Volume 10 Supplement 1
Can cardiothoracic surgeons provide a safe and effective thoracic surgery service?
© Rajnish et al. 2015
Published: 16 December 2015
There is a trend to separate Thoracic surgery from the Cardiothoracic surgical divisions. One of the main persuasive argument is the evidence in support of increased resection rate and effective delivery of thoracic surgical services. In such context we reviewed the outcome of thoracic surgical practice in our region where a cardiothoracic surgeon's service was standard.
To establish via our limited study that Cardiothoracic Surgeons can provide a safe, effective and result oriented thoracic surgery survive.
Patients were prospectively added, retrospectively analysed for the period from April 2005 to April 2014. Data were collected from PATs database, Cyber lab and Lung cancer MDT database. Data were analysed using Student's t-test, Excel and Kaplan-Meier statistical analysis software.
A Total of 1057 primary lung cancer patients were operated on, 831 (75.39%) Lobectomy, 147 (13.86%) Wedge resection and 79 (7.45%) Pneumonectomy.
119 (8.9%) patient found to have N2 Positive disease of which 53 (5%) received Chemotherapy and 6 (0.56%) had radiotherapy.
Our in hospital mortality were 1.2% for Lobectomy, 0.68% for Wedge resection and 5.06% for Pneumonectomy.
A Kaplan-Meier Survival analysis for Lobectomies are 88.82%, 72.35% and 66.94%, for Wedge resections are 91.8%, 67.37% and 61.2%, and for Pneumonectomies are 78.41%, 44% and 25.3% at 1 year, 3 years and 5 years respectively.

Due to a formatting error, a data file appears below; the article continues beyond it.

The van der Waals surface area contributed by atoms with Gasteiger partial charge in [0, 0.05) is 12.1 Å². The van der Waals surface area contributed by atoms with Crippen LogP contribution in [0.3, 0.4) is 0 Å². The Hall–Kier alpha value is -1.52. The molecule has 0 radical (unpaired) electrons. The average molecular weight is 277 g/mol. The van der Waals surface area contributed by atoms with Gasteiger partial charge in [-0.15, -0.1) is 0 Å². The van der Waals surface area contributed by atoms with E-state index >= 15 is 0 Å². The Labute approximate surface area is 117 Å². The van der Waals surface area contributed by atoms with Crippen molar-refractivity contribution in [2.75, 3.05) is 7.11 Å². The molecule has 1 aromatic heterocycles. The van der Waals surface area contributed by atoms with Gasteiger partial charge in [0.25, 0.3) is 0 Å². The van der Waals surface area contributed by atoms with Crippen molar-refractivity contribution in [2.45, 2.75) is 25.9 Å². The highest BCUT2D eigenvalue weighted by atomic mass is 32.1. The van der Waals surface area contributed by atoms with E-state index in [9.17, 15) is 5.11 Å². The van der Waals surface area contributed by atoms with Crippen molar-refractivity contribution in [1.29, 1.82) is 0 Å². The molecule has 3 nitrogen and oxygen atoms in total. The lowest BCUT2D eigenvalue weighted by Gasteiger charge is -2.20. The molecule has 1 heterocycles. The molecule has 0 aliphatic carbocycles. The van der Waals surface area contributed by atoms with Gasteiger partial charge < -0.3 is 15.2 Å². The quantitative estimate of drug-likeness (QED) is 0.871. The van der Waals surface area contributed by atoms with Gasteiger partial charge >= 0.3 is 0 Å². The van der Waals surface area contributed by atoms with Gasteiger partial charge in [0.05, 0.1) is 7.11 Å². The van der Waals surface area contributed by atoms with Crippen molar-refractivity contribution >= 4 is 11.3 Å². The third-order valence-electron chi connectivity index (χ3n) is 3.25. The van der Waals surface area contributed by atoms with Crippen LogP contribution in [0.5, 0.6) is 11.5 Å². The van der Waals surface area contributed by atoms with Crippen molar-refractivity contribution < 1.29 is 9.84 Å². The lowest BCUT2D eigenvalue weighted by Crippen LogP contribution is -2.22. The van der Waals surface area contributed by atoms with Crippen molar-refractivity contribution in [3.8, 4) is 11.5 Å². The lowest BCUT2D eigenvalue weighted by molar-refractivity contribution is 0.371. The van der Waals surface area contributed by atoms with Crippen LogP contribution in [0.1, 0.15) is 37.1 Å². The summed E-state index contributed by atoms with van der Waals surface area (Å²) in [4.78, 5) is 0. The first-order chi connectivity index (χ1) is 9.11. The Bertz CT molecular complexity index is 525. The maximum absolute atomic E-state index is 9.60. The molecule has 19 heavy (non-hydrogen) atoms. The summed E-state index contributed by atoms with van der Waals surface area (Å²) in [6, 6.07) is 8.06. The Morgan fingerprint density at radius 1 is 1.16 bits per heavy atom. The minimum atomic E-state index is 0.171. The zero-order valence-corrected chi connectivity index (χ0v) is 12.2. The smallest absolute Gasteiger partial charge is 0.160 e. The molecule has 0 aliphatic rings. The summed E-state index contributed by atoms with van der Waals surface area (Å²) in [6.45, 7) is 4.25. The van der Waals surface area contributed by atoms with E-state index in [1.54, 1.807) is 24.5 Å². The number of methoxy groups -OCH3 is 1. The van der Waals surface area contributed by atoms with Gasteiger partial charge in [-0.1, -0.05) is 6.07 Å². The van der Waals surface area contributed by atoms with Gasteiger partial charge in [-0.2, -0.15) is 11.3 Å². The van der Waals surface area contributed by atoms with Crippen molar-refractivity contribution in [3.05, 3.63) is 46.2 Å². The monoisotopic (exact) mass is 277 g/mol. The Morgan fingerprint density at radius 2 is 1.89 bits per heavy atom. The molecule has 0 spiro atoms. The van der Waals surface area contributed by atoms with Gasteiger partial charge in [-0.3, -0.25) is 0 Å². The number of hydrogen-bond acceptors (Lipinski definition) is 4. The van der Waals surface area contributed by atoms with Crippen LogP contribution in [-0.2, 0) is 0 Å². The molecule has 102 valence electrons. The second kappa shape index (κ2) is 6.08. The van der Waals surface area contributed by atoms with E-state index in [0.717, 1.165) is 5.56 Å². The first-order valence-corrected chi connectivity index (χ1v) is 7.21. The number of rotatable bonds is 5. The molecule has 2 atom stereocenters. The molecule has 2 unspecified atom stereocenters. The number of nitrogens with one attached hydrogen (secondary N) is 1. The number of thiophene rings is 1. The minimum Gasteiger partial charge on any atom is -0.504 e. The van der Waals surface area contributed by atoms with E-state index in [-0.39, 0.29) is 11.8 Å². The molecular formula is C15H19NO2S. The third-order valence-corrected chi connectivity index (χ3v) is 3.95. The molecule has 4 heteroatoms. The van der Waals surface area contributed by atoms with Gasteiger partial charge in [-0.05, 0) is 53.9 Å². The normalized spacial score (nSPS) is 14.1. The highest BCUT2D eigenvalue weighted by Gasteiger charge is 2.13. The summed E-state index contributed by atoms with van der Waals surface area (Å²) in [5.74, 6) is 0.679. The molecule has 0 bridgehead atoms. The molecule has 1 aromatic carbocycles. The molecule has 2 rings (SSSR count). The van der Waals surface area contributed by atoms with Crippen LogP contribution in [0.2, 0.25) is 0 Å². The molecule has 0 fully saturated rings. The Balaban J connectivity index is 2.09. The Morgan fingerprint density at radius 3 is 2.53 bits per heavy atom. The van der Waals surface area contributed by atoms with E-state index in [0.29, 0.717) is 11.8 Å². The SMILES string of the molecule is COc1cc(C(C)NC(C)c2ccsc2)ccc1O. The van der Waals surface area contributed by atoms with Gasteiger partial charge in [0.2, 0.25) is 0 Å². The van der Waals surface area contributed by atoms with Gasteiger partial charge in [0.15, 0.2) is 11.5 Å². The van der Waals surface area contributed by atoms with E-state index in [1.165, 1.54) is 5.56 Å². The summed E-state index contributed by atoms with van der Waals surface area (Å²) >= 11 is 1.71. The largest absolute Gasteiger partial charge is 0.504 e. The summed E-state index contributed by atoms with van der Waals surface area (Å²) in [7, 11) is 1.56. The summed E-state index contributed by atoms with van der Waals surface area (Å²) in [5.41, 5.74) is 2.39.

We compared our results with two major European thoracic registries (STCS Bluebook 2011 and ESTS Silverbook 2014). Our in hospital mortality were 1.2% for Lobectomy vs 2.1% (SCTS Bluebook 2011) Vs 2.3% (ESTS Silverbook 2014), 0.68% for Wedge resection vs 0.7% (SCTS Bluebook 2011) Vs 1.7% (ESTS Silverbook 2014) and 5.06%for Pneumonectomy vs 6.5% (SCTS Bluebook 2011) Vs 6.3% (ESTS Silverbook 2014).
Our limited study has demonstrated a comparable and superior outcome proves that Cardiothoracic Surgeons can deliver safe and effective thoracic surgical service.
This article is published under license to BioMed Central Ltd. This is an Open Access article distributed under the terms of the Creative Commons Attribution License (http://creativecommons.org/licenses/by/4.0), which permits unrestricted use, distribution, and reproduction in any medium, provided the original work is properly cited. The Creative Commons Public Domain Dedication waiver (http://creativecommons.org/publicdomain/zero/1.0/) applies to the data made available in this article, unless otherwise stated.